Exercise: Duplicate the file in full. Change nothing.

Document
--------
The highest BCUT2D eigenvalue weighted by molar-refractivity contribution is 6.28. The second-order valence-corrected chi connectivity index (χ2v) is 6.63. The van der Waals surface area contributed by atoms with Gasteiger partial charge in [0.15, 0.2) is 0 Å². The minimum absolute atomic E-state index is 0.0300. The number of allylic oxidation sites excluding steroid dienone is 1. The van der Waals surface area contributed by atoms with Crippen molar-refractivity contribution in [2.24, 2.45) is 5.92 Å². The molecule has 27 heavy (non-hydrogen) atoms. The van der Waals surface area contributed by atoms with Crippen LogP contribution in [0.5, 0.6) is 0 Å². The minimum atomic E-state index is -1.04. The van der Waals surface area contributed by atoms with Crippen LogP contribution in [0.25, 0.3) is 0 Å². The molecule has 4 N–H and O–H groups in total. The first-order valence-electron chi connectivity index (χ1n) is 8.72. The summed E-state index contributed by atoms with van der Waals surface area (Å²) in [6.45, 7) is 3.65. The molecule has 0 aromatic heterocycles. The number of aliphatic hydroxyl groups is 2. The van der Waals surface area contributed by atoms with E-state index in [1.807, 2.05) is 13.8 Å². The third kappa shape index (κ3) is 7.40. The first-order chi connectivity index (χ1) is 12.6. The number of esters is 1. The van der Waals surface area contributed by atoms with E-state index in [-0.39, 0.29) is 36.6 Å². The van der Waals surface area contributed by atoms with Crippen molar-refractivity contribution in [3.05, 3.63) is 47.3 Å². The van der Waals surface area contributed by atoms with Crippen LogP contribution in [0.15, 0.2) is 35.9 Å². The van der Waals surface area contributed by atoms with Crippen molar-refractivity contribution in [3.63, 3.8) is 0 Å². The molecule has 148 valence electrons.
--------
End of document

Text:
The highest BCUT2D eigenvalue weighted by molar-refractivity contribution is 6.28. The second-order valence-corrected chi connectivity index (χ2v) is 6.63. The van der Waals surface area contributed by atoms with Gasteiger partial charge in [0.15, 0.2) is 0 Å². The minimum absolute atomic E-state index is 0.0300. The number of allylic oxidation sites excluding steroid dienone is 1. The van der Waals surface area contributed by atoms with Crippen molar-refractivity contribution in [2.24, 2.45) is 5.92 Å². The molecule has 27 heavy (non-hydrogen) atoms. The van der Waals surface area contributed by atoms with Crippen LogP contribution in [0.5, 0.6) is 0 Å². The minimum atomic E-state index is -1.04. The van der Waals surface area contributed by atoms with Crippen LogP contribution in [0.25, 0.3) is 0 Å². The molecule has 4 N–H and O–H groups in total. The first-order valence-electron chi connectivity index (χ1n) is 8.72. The summed E-state index contributed by atoms with van der Waals surface area (Å²) in [6.45, 7) is 3.65. The molecule has 0 aromatic heterocycles. The number of aliphatic hydroxyl groups is 2. The van der Waals surface area contributed by atoms with E-state index in [1.807, 2.05) is 13.8 Å². The third kappa shape index (κ3) is 7.40. The first-order chi connectivity index (χ1) is 12.6. The number of esters is 1. The van der Waals surface area contributed by atoms with E-state index in [-0.39, 0.29) is 36.6 Å². The van der Waals surface area contributed by atoms with Crippen molar-refractivity contribution in [3.05, 3.63) is 47.3 Å². The van der Waals surface area contributed by atoms with Crippen LogP contribution in [0.15, 0.2) is 35.9 Å². The van der Waals surface area contributed by atoms with Crippen molar-refractivity contribution in [3.63, 3.8) is 0 Å². The molecule has 148 valence electrons.